As well as being eternally associated with croissants, wine, frogs’ legs and berets, say “France” and a lot of people immediately think “nuclear energy”. And rightly so. France is the world’s largest net exporter of electricity, to the tune of 3 billion euros worth each year, as well as providing 75% of its own power from that source. Apparently, because of the nuclear element, France has Europe’s lowest cost electricity, but it doesn’t always seem like that from our end! Power prices seem to rise wincingly fast these days. Sensibly France hasn’t suffered from the anti-nuclear knee-jerk reactions of other European countries in the wake of the Japanese Fukushima Daiichi disaster, and is firmly sticking with its nuclear programme.
So where does the other quarter of France’s electricity come from? Until 2005, it came pretty much equally from hydroelectricity and thermique à flamme i.e. oil, coal or gas-fired power stations, but now the latter is falling back and a significant contribution is coming from éoliennes – wind turbines. And that’s set to rise.That wonderful-sounding word, éolienne, comes from the name of the Greco-Roman wind god, Aeolos. It has an elegant feel to it, and it has to be said that wind turbines are graceful structures. Now, I can say that because we can see one from our garden, and very soon we’ll be able to see a couple more. I’m not waxing lyrical about something I know nothing about or which is at a comfortably long distance away from me. No NIMBYism here. A parc éolien of nine wind turbines is in the course of being constructed close to Boussac. Seven are in our neighbouring commune of Bussière St Georges, which starts on the other side of the hedge that runs along our top field. The other two are in St Marien, where our youngest son goes to school.
I’ve been watching the éoliennes literally rising from the ground these last few months, and it’s been fascinating. From large holes in the ground, to stumps, and finally to the finished item soaring 150m into the sky.
They have a huge environmental impact. Huge. They totally dominate the landscape. On the whole, Boussaquins have taken it well, which is highly commendable since the last big thing to be built in the town was the castle, which was finished in the fifteenth century! Actually, that’s not quite true. The first half of the twentieth century saw the construction of châteaux d’eau (water towers) on an enthusiastic scale in the surrounding area. We have three within fairly close range of us and in different styles. Two are bouchons de champagne (champagne corks) and one is a chanterelle (a type of mushroom). We do a lot of medium-distance cycling as a family and we use the water towers as landmarks.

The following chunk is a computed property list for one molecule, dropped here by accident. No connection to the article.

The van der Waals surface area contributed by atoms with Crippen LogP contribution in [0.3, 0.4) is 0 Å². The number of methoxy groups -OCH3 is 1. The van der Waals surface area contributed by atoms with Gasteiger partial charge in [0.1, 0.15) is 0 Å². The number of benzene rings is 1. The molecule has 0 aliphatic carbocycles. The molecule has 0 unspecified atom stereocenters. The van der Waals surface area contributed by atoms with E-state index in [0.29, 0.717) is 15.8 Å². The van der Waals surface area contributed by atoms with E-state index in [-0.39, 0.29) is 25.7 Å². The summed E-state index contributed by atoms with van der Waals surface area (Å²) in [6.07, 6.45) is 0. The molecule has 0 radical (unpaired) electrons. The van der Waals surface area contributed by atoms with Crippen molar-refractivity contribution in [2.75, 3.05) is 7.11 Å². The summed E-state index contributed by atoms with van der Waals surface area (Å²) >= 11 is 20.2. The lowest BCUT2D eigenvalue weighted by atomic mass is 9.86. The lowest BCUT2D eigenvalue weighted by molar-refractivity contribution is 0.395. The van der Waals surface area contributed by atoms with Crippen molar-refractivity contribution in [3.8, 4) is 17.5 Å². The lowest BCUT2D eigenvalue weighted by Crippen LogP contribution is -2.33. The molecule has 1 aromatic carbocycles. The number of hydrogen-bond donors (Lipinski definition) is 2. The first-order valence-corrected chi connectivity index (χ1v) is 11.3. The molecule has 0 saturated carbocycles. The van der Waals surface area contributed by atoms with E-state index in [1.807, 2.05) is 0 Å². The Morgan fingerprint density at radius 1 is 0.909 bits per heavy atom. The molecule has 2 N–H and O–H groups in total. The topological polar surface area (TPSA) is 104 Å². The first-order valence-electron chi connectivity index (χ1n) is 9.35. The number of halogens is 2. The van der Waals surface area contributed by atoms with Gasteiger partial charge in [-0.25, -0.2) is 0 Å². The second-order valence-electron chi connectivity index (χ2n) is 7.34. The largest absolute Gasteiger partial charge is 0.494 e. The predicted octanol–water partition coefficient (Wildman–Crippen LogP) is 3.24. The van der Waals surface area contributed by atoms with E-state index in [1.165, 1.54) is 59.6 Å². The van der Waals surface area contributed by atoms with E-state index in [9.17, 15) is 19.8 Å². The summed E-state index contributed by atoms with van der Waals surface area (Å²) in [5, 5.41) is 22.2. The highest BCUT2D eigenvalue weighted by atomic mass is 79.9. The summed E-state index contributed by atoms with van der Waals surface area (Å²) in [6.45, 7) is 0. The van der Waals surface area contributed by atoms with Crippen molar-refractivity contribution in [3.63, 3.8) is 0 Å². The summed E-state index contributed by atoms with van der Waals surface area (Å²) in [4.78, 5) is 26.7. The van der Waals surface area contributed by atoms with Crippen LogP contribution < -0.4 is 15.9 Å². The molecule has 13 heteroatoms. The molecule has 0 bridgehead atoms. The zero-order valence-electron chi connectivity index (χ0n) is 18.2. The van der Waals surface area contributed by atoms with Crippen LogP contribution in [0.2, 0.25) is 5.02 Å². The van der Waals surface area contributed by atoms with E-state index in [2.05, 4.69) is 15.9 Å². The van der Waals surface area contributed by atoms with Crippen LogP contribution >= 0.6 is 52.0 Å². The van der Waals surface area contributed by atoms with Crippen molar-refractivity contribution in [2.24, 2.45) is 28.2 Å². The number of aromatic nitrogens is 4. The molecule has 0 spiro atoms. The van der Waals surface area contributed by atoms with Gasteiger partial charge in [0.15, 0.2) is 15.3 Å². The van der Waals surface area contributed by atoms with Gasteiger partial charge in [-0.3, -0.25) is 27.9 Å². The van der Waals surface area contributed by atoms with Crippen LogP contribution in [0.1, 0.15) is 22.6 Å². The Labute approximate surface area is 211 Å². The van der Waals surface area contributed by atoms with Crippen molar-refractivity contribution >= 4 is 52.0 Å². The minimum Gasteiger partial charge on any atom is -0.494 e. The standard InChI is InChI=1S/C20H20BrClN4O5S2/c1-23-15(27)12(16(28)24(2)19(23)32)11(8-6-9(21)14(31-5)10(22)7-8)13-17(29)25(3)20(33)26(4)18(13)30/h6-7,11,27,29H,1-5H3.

Around the same time as the water towers were mushrooming, electricity lines were going up in rural France. These have a high visual impact on the countryside too. The law of 2 Août 1923 set out how the state would help fund rural electrification so the next twenty years saw wooden poles and wire appearing everywhere. There’s an interesting discussion in the 1934 Annales de géographie of the unwiseness of lignes électrique à l’haute tension (high tension electric wires) in Limousin, which is subject to violent thunderstorms. Those discussions continue several times a year in our house every time a thunderstorm causes a power cut.
The nine very conspicuous éoliennes have been a huge investment of nearly 20 million euros. Between them they will supply anything between 17,000 and 23,000 households, according to reports I’ve seen. (I worry slightly about the 6,000 houses that may or may not get electricity from them. Presumably they’ll get it from somewhere else!) They also have a financial impact. This is France, remember, so there’s bound to be taxes involved somewhere.
The promotor, NGE Energie, will have to pay a contribution économique territoriale of €7 per kilowatt of energy produced by the turbines which comes to around €113,400, of which the département will get 30% and the local communities 70%. NGE is also having to pay €200,000 to compensate for environmental effects e.g. disturbance to local residents, including wildlife. The main concerns are about noise and it’s very noticeable how many houses close to the éoliennes are now à vendre (for sale). And this is despite the fact that there was general public support for the wind turbine project when it was first announced.
But they’re here now, so we’re all going to have to learn to live with them. Our little corner of France certainly has a very new look going into 2012.
I’m Stephanie Dagg, author, editor, fishery owner, alpaca and llama farmer – oh yes, and mum and wife too. We live in the rural heart of France in Creuse, an area famous for its hazlenut cake and extremely elderly population. We’re truly Europeans having lived in England and Ireland before coming here. I blog about our daily life as expats with all its pleasures and perplexities, and fun and frustrations at www.bloginfrance.com. You’ll find my many and mostly free ebooks here on my Smashwords page www.smashwords.com/profile/view/SJDagg.